My saying this is proof that I was listning to the sermon at the Vigil. I had never thought of it that way before.

          • Thanks, Bob, a fascinating thought to add here. Our bishop, in the Sunday newspaper, wrote that the death and resurrection of Jesus were one event. Easter Season blessings.

  3. I’m with Bosco on his reflections during the ‘Great Three Days’ – Triduum. The Church, through many centuries now, has set aside these last three days as a time for action and reflection. To follow the events in a chronological time-frame helps some of us to focus on the movement (liturgy) from dereliction to resurrection, with time to ponder.

    Last night’s Celebration of the Last Supper, The Foot-Washing (with the accompanying recitation of the Mandatum ‘Love one another, as I have loved you’; and the Procession of the Remains to the altar of Repose (Garden of Gethsemane) was like ‘Being There’ – a wonderful time of reflection.
    The following Vigil with Christ – in the Garden was very peace-making.

    I’m looking forward to today’s Passion Gospel, with the veneration of Christ on the Cross, and subsequent reception of the ‘remainder of the H.C.’ – before departing in silence to await the Good News of the Easter Vigil – hopeful of the Joy of the Resurrection.

    You can’t beat good liturgical celebration to enlighten both heart and mind to the reality of the Good News of Jesus Christ!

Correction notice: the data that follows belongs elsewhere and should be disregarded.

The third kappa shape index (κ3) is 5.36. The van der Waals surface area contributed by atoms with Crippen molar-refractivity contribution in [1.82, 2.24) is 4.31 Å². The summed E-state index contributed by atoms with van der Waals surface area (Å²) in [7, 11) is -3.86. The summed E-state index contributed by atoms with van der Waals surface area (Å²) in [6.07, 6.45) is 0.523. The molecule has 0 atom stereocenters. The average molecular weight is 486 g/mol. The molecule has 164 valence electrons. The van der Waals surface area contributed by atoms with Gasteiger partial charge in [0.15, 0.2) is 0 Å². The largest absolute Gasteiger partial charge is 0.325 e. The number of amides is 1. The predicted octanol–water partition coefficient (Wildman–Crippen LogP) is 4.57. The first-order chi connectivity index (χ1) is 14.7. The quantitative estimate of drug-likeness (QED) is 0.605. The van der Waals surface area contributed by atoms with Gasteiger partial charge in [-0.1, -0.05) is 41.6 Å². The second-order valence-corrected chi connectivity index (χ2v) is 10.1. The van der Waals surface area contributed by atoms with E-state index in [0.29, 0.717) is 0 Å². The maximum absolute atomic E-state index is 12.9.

4. Thank you, Bosco. Valuable thoughts. I enjoy the meditative nature of Easter Eve and regret that Morning Prayer isn’t offered in parishes on this day. The Harrowing of Hell gives one plenty to reflect on. Proclaiming the Gospel to the spirits of past human generations and harrowing hell gives the Lord Jesus much saving work to do after 3pm Good Friday!

    I’d like to ask about attenuating the Daily Office during the Triduum – ie omitting the introductions, doxologies, hymns, versicles and responses, creed, lesser litany, the Grace and dismissals; and thereby reducing the Office to its bare bones of psalms, Scripture readings, canticles, the Lord’s Prayer and collect(s).

    The pre-Common Worship C of E ‘Lent, Holy Week, Easter’ publication permitted this and it works very well in my opinion. I assume that it’s an ancient practice, it adds to the solemnity, shortens the Office so time is freed up to attend the public liturgies, and when the full-feature Office returns on Sunday morning, it feels truly festive!

    What puzzles me is that many Anglican Good Friday liturgies (and Rome’s) are attenuated up to a point but this does not generally extend to the Office. Why not? It used to before Vatican II and it seems odd for the Office to be out of step with the Triduum liturgies.

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About This Site Welcome to this ecumenical website of resources and reflections on liturgy, spirituality, and worship for individuals and communities. It is run by Rev. Bosco Peters.